Sometimes I write a post, and the words flow with little effort on my part. It is as if an idea is born into the ether with its own agency. Sometimes, however, I feel anxiety because I know I’m going to say something that might be misunderstood or easily misinterpreted. I’m anxious right now. I might be writing something that could be misunderstood. So, please, bear with me. My intention as always is for the higher good.
Have you ever had a friendship just sort of dissolve? It was there one day robust with life and energy and then wilting the next? Suddenly, it’s as if your relationship is experiencing death throes, and you’re not even sure what happened? This happened to me recently, and I’ve not been wont to write about it because I’ve been quiet about most things lately. I haven’t been writing much at all.
Mostly, I needed to think about the sudden loss and really come to a truthful conclusion about my part in it. I didn’t feel like I had done anything wrong, and yet I felt so exploited and taken advantage of at the same time. Why? No relationship comes to a halt and just ends because of one person. Surely, I had a part to play in it, and, honestly, I did not like that idea. So, I’m going to step into the light and engage in some real talk in the form of self-examination. Also, not something I love. Real talk. Alas, sometimes real talk is necessary.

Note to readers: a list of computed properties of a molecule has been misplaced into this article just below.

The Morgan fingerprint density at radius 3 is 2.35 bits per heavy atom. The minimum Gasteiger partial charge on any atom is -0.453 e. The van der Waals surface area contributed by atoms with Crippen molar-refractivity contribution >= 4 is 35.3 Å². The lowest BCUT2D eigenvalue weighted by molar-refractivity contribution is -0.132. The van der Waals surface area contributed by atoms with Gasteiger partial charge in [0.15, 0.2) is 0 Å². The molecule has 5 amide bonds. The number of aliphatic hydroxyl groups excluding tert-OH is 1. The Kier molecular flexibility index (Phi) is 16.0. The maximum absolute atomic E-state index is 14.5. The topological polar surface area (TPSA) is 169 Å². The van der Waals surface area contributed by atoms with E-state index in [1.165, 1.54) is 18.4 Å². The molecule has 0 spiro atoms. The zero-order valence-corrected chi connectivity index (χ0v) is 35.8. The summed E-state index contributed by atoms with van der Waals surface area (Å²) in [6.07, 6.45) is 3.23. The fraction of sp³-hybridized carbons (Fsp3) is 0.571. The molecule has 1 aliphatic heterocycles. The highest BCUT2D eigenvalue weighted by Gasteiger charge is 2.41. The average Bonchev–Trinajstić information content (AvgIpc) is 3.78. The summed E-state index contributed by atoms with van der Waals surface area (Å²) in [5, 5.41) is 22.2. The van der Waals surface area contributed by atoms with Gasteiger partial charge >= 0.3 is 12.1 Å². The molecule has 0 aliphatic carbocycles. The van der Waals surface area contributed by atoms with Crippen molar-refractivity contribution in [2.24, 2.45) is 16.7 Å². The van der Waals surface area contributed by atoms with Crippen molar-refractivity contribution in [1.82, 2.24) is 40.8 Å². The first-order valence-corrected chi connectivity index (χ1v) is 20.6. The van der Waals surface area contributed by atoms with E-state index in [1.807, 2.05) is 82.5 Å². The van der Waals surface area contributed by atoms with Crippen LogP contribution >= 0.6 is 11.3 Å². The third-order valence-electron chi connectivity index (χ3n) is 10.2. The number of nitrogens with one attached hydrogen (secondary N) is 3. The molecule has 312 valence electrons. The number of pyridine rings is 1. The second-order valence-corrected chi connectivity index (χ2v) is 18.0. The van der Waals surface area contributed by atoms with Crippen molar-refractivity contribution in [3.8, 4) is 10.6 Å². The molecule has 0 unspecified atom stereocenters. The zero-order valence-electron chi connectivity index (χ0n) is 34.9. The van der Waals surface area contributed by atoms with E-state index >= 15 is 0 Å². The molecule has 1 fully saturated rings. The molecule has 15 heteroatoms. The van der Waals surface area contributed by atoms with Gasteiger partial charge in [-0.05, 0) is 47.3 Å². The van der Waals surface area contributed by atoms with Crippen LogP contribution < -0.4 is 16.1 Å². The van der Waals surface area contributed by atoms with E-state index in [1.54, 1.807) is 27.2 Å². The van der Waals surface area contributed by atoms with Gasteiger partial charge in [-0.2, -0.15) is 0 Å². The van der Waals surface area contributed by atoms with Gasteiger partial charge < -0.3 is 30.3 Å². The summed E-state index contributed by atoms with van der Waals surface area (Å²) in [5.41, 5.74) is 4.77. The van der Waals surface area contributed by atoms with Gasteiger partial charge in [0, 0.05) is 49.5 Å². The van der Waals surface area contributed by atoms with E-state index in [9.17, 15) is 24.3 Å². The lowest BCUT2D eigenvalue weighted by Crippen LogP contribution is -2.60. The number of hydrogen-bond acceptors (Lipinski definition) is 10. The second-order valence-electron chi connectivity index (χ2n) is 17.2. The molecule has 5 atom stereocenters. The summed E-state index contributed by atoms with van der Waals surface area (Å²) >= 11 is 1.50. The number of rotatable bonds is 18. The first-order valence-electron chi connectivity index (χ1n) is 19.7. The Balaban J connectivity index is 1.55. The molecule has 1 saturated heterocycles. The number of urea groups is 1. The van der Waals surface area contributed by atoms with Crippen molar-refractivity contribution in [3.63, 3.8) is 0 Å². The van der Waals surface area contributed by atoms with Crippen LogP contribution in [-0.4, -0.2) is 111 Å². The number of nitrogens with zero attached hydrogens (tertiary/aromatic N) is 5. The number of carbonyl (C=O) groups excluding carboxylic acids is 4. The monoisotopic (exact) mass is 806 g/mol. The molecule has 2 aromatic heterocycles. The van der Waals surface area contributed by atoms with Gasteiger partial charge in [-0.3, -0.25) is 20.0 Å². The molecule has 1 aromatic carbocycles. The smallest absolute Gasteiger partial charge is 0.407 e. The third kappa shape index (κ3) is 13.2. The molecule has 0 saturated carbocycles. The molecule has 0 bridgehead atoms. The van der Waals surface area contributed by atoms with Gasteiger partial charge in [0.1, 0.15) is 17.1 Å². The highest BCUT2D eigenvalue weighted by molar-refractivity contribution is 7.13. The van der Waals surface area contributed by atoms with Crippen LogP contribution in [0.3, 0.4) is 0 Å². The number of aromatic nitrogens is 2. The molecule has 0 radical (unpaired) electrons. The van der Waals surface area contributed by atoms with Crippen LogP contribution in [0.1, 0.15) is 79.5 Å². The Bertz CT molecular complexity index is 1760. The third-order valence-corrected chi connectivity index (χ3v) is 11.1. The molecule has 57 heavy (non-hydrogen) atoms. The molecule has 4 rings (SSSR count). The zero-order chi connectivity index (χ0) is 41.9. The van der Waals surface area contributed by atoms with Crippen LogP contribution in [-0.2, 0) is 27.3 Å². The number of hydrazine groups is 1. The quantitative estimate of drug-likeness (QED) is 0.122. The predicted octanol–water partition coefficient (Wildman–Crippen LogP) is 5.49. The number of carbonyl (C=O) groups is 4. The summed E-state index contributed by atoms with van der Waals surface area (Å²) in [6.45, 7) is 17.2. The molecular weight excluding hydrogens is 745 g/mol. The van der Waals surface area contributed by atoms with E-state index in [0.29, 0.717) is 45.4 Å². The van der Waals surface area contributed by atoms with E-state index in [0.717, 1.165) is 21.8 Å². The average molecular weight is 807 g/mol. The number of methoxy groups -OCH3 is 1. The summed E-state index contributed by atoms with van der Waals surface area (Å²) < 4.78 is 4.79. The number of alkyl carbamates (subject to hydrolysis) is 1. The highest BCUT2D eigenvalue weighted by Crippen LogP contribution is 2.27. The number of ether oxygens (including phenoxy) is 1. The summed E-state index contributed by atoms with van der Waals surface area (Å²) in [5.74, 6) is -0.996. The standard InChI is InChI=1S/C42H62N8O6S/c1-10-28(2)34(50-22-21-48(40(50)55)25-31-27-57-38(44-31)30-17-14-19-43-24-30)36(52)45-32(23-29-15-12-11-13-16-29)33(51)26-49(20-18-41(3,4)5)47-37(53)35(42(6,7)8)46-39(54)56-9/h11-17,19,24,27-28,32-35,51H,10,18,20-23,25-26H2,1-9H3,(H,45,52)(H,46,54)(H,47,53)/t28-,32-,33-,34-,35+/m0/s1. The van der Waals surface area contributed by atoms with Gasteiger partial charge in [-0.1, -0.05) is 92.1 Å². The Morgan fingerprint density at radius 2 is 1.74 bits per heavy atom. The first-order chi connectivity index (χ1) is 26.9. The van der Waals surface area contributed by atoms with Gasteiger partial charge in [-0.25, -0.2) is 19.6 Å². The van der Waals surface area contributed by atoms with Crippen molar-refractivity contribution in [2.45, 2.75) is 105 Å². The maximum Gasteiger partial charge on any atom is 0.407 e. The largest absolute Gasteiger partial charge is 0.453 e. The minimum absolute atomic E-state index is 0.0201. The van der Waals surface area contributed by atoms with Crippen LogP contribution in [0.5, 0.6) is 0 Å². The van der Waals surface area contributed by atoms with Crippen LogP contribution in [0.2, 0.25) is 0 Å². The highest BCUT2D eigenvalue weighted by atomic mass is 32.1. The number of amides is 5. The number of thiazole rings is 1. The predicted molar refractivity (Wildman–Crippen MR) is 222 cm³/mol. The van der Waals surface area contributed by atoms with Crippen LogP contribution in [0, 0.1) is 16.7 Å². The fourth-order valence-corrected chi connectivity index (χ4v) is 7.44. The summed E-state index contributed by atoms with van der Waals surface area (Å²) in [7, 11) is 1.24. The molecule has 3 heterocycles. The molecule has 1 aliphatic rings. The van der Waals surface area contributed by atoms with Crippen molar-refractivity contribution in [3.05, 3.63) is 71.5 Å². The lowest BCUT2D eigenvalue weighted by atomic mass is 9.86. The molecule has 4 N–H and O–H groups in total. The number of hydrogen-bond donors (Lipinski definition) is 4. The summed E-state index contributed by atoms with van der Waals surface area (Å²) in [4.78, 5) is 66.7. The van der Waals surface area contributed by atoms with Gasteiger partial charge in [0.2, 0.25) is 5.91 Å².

If you come from a codependent family with any kind of trauma in your background, then you might be familiar with the idea of the archetype. Perhaps you have always been the Good Child, the Incorrigible Child, the Bad Kid, the Perfect Child, the Inherently Evil Child, the Helper, the Pleaser, the Too Much but Never Enough Child, the Always In The Way Kid, the Scapegoat, the Fixer, the Invisible Child, or the Too Broken to Fix Child. You get the idea. Sometimes we are a combination of a few of these. You might be something I left out. And, oftentimes, no matter how much truly meaningful work we do in our lives to put things right, we carry these labels with us into our adult vocations and relationships because, as I’ve learned, we might still have the drive to prove that we are not the labels we got stuck with so long ago. It isn’t as if we are 100% committed to the belief that we are the embodiment of these familial roles we were thrust into, but, at the same time, at least for me, it has felt like I’ve been trying to prove a point for a long time. To whom? Maybe myself? It isn’t clear anymore, but this is how it manifested.
In a lot of my relationships, it seems that I will make myself overly available. I will be the one to count on. I will listen, show up, and give away my emotional, intellectual, spiritual, and even physical resources without much expectation of reciprocity. I used to think that this was just how relationships were, but, in reality, this is not how healthy relationships function. Healthy relationships are not one-sided in which one person gives to the other with little in return–for years. There is nothing blessed about that. Even if the other person acknowledges the imbalance and still continues to take, does the acknowledgement make the relationship less imbalanced? Less exploitative, dare I ask? No, not really. If I don’t tighten the boundaries, lessen the emotional, psychological, intellectual, and physical outflow, then who is ultimately responsible for resultant feelings of exploitation? Me.